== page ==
When Mao-tun reorganized the Hun (Hsiung-nu) army, he replaced its heavily armed horsemen by light cavalry, armed with long composite bows, creating a military force with much greater maneuverability. He reorganized his army, subjected it to strict discipline, and introduced major improvements in military strategy and tactics. These developments in military science and weaponry were of great importance both for China and other countries. The composite bow and the stirruped saddle were widely adopted throughout the Eurasian steppe, Parthia and Syria; and the descendants of the Hun (Hsiung-nu) with their traditional bows later became one of the most dangerous adversaries of the Roman legionaries in Pannonia.15
The emergence of its powerful empire had a great influence on the Hsi-ung-nu's material and spiritual life. Although it could not radically change their nomadic ways, it led to the establishment of an entirely new central headquarters for their shan-yu in the Khangay mountains where, in addition to his residence, they erected a sanctuary and other buildings. Settlements appeared in the steppe - fortified places for agricultural and craft communities like Gua-dov (367 x 360 m), Baruun dereegiin kherem (345 x 335 m) in Mongolia and the settlement at Ivolginsk (348 x 200 m) beyond Lake Baikal. In the Talas valley under the rule of Chjichji (Chih-chih, 56-47 BC) a fortress showing distinct Roman influence was built, and more than 100 foot-soldiers were garrisoned there. It has been suggested that they may have been Roman legionaries from the defeated army of Crassus who had surrendered to the Parthians after the battle of Carrhae in 53 BC and been sent to serve on their eastern frontier at Merv, from where they became mercenaries of the Hun (Hsiung-nu).
14. Laufer, 1914, p. 217; Kiselev, 1951, p. 321.
Nevertheless, the shan-yu of the Huns (Hsiung-nu) did not alter their way of life. They continued to receive ambassadors in their yurts which were now more presentable than in earlier days. The overwhelming majority of the Hun (Hsiung-nu), especially the rank-and-file, also continued to live in yurts. The image of a yurt of that period, a covered wagon on high wheels drawn by oxen, found on one of the south Siberian stone sculptures, and the miniature images of a harness yoke found among the south Siberian and north Chinese bronze articles, need not cause any surprise.16 In these yurts of the Hun (Hsiung-nu), as later in those of the Mongols and Turks, the left side of the entrance was for men and the right side for women.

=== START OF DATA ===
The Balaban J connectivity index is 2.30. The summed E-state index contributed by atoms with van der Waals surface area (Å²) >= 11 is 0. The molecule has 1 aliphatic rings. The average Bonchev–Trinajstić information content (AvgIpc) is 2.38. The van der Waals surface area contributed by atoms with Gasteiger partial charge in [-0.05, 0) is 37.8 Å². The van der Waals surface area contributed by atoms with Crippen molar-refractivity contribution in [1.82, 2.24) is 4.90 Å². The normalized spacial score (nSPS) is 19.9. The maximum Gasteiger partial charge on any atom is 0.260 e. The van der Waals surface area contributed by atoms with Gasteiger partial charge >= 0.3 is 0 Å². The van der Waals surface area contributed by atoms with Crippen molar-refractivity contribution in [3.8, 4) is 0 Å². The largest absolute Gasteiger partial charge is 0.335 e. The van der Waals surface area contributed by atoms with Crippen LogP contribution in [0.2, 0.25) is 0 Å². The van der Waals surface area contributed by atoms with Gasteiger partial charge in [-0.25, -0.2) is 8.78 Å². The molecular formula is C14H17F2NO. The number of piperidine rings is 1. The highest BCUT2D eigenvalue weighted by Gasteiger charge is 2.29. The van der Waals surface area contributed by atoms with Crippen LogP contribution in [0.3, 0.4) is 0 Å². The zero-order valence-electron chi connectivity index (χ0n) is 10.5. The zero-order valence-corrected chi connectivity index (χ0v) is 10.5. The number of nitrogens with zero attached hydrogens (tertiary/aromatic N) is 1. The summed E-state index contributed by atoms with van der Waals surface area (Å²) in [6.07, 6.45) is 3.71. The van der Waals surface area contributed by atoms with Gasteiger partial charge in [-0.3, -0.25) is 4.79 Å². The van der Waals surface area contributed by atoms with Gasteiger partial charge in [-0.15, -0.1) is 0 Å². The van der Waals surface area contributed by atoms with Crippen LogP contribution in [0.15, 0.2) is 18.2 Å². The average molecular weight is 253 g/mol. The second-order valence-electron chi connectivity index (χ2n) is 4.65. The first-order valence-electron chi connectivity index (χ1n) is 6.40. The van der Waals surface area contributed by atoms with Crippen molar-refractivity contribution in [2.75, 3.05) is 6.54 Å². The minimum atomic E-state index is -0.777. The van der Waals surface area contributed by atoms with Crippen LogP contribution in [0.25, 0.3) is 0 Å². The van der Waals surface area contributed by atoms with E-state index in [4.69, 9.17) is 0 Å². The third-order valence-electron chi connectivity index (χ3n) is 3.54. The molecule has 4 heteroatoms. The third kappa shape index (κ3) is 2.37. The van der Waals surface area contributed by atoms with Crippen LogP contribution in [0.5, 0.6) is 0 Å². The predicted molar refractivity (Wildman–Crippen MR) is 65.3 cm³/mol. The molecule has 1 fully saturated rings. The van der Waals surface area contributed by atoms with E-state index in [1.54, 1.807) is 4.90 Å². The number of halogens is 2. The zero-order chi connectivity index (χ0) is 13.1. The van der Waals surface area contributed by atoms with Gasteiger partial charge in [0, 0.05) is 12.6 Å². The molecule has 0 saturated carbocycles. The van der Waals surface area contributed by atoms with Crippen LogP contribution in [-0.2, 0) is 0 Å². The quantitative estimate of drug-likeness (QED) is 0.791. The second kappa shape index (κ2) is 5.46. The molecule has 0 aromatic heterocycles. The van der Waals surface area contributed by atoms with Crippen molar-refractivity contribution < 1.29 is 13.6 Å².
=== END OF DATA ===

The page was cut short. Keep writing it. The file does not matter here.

Hunting and archery played a major role in their daily life and existence; and a reference in the Shih-chi shows that they actively encouraged their children to learn hunting from an early age: 'As soon as a boy is able to ride a ram, he shoots birds and small game with a bow, and when he gets to be a little older, he shoots foxes and hares.'17 The Hun (Hsiung-nu) women were not only remarkable horse-riders but had bows and arrows, and assisted their husbands in defending children and old people from enemy attack. On the wall of the Talas fortress they fought valiantly beside their husbands and the Romans against the Chinese troops, and they were the last to leave their posts. The participation of women in defense and the training of children to handle the bow-and-arrow were evidently dictated by the necessities of life. Only in this way could the nomadic Hun (Hsiung-nu), a numerically small group, defend their independence and way of life.